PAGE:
musicians and 2 Swedish musicians. Flook hasn’t traveled much to Norway or
Sweden, though we play a fair bit in Denmark. There is a big renaissance of
Danish folk music lately, with lots of young people playing it. I’m not sure
what the connection is between Celtic music and Nordic music, but we love to
listen to their music and I think they love to listen to ours.
There is also a mulineira. Is this from Portugal?
The 2 Mulinieras we currently play are both from Asturias in northern
Spain. There is so much lovely music from Asturias, and we have immensely
enjoyed touring over there in the past couple of years.
Your recordings sound modern, but they are also very acoustic. Is this
We all listen to loads of different kinds of music, and we use the beats
and ideas that we hear in other types of music in our own music. That is the
only way we can operate to be true to ourselves. I think that that is why
our music sounds quite modern. We found a fantastic engineer, Mark Tucker,
to record Rubai, and he did a brilliant job with the acoustic instruments.
He was definitely the final link in the chain in the making of that album.
It definitely sounds more “produced” than Flatfish, but it still sounds like
How do you record an album?
We play the sets of tunes live and altogether, but we always know we can
replace bits and pieces individually if need be, so we don’t have to get it
right all of the time. That makes it less stressful and we can be more
relaxed. We sometimes then overdub additional harmonies and other
instruments to the mix; on Rubai we asked a few of our good friends to add
parts to certain tracks, and we were delighted with results.
Do you teach workshops?
We have just finished 2 solid weeks of teaching workshops, up at the
Folkworks Summer Schools in Durham and at the Burwell Bash in
Cambridgeshire. We enjoy teaching…though we wouldn’t want to do it all the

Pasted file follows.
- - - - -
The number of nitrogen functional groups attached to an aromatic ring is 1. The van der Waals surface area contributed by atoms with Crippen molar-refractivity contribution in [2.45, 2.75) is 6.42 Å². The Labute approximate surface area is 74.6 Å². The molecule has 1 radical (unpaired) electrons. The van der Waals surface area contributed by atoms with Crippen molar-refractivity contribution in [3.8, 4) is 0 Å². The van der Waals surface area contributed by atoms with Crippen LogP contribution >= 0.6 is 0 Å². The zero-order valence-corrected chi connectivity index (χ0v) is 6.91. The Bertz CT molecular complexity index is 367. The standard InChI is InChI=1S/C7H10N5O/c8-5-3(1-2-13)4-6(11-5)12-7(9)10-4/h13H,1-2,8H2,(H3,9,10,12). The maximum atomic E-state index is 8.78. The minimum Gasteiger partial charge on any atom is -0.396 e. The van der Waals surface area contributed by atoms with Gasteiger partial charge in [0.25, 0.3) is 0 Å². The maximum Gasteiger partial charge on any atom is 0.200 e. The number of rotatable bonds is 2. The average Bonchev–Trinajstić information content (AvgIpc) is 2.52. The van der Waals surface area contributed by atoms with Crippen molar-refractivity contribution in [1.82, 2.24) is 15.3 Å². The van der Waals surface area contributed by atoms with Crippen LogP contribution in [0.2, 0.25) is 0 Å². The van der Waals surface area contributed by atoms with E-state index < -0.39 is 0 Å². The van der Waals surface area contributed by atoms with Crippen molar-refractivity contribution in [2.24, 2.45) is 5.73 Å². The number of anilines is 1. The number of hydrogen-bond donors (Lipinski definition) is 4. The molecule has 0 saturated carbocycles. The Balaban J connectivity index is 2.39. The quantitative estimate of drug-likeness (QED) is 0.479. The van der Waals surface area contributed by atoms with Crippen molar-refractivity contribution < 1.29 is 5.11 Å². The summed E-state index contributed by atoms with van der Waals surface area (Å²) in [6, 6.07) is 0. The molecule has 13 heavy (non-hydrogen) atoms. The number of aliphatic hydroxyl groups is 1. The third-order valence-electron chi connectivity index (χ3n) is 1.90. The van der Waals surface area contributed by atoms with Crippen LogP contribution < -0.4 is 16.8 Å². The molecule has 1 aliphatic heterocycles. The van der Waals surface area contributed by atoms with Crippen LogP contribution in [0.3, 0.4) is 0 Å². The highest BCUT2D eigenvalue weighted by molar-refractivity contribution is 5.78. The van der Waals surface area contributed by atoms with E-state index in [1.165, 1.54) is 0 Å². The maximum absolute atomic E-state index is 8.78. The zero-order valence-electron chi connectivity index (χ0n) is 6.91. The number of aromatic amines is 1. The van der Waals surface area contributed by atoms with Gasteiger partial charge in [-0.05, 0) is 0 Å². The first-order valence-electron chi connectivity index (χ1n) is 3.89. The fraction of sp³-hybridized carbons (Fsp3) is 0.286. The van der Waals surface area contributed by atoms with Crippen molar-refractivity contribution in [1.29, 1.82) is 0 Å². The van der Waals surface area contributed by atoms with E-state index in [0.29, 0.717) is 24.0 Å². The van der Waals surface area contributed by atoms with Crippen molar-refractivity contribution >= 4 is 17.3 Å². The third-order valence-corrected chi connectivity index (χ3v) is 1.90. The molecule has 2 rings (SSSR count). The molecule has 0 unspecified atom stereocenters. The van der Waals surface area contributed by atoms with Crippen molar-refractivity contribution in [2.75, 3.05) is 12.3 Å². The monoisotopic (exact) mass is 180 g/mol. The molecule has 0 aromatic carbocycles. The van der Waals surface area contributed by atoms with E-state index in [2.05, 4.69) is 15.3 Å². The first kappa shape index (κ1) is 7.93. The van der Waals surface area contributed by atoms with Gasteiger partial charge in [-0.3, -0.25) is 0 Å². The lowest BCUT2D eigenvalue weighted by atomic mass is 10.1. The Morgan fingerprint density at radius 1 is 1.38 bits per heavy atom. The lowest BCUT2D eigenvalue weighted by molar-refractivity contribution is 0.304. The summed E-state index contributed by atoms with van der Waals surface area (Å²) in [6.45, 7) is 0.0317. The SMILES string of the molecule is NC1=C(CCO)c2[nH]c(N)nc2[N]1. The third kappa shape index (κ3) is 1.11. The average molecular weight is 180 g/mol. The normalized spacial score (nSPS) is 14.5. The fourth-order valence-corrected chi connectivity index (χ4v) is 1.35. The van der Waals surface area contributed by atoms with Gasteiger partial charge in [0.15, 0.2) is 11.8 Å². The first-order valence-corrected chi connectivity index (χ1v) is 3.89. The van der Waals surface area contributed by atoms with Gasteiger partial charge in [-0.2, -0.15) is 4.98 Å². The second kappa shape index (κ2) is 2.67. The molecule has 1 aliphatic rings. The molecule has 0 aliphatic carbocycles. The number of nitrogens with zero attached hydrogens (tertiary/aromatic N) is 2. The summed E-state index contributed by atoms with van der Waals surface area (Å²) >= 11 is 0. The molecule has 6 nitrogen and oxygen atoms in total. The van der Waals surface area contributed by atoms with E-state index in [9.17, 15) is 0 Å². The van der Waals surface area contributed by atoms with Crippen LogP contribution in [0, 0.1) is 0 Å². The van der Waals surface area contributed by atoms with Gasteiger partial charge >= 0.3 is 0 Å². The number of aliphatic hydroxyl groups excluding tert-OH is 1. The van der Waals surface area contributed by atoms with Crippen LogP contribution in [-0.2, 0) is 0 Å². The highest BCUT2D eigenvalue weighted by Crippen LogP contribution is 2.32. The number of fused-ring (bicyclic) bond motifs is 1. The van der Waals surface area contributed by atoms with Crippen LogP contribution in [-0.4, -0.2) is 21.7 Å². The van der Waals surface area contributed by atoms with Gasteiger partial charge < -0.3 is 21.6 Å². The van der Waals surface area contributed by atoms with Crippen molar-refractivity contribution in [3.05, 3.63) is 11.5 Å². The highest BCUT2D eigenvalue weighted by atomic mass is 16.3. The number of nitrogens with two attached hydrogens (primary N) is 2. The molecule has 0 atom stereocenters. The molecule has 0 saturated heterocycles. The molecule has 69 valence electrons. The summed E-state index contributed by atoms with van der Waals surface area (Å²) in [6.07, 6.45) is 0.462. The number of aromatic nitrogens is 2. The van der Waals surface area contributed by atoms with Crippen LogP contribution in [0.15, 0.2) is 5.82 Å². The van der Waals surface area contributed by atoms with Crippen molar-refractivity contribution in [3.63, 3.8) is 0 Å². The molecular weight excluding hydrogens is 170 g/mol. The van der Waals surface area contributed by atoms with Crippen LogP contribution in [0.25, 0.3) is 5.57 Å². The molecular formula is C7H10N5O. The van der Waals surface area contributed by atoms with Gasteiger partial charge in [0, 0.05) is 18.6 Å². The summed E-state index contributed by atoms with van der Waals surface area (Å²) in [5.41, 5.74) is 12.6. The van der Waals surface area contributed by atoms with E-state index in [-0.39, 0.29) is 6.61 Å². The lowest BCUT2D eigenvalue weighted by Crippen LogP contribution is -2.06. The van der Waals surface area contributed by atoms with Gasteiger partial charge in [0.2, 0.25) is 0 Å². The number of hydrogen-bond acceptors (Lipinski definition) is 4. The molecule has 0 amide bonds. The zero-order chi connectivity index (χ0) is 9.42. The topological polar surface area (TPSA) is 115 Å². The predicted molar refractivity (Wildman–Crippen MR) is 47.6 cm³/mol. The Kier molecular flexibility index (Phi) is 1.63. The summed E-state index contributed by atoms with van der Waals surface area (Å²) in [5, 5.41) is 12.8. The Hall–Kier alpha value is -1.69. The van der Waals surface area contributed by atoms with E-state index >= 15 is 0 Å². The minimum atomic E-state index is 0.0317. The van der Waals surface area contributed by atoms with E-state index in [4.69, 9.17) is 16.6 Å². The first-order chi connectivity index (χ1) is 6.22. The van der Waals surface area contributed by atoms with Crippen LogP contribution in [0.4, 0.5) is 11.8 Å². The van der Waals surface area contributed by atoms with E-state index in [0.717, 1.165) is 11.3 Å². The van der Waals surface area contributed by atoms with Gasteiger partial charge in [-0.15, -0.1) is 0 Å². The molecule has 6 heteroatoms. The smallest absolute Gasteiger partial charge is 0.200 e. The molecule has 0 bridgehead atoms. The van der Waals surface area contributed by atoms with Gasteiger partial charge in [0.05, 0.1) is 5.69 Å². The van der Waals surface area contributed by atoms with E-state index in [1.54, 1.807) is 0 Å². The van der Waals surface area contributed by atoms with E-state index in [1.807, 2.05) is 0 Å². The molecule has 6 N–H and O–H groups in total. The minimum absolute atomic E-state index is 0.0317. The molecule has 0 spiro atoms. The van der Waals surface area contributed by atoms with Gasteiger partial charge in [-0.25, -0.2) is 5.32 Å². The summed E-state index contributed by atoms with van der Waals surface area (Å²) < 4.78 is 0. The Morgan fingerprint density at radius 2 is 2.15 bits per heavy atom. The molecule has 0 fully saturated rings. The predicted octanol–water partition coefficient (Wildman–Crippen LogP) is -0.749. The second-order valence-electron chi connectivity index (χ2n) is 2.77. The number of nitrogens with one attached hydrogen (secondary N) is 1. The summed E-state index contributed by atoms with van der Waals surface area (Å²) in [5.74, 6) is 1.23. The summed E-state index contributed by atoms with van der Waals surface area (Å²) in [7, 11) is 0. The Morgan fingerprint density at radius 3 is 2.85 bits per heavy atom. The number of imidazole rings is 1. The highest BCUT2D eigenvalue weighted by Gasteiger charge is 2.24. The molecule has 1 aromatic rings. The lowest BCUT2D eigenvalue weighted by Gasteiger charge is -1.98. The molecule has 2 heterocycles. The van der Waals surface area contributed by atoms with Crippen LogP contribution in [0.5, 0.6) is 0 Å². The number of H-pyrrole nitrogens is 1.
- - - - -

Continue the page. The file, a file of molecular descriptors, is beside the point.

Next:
time, as it is quite exhausting, especially the early morning starts. John
Joe never teaches workshops (if he can help it); he retired from that a few
Do the members of the band participate in other projects?
We all play with other musicians, but mostly we are busy with Flook, so we
often have to refuse gigs with other people. Ed and John Joe still play with
Michael McGoldrick sometimes. We like to play with other musicians to keep
ourselves and our music fresh.
[Photo credits. 1- Flook by Julian Andrews, 2- Sarah Allen by
Angel Romero, 3 – Ed Boyd by Jane Hansen, 4- Brian Finnegan by Jane Hansen,
5 – John Joe Kelly by Jane Hansen].
Author: Angel Romero
Angel Romero y Ruiz has been writing about world music and progressive music for many years. He founded the websites worldmusiccentral.org and musicasdelmundo.com. Angel co-produced “Musica NA”, a music show for Televisión Española (TVE) in Spain that featured an eclectic mix of world music, fusion, electronica, new age and contemporary classical music. Angel also produced and remastered world music and electronic music albums, compilations and boxed sets for Alula Records, Ellipsis Arts, Music of the World, Lektronic Soundscapes, and Mindchild Records. He was also the executive producer of the first Latino feature film made in North Carolina titled “Los sueños de Angélica.”.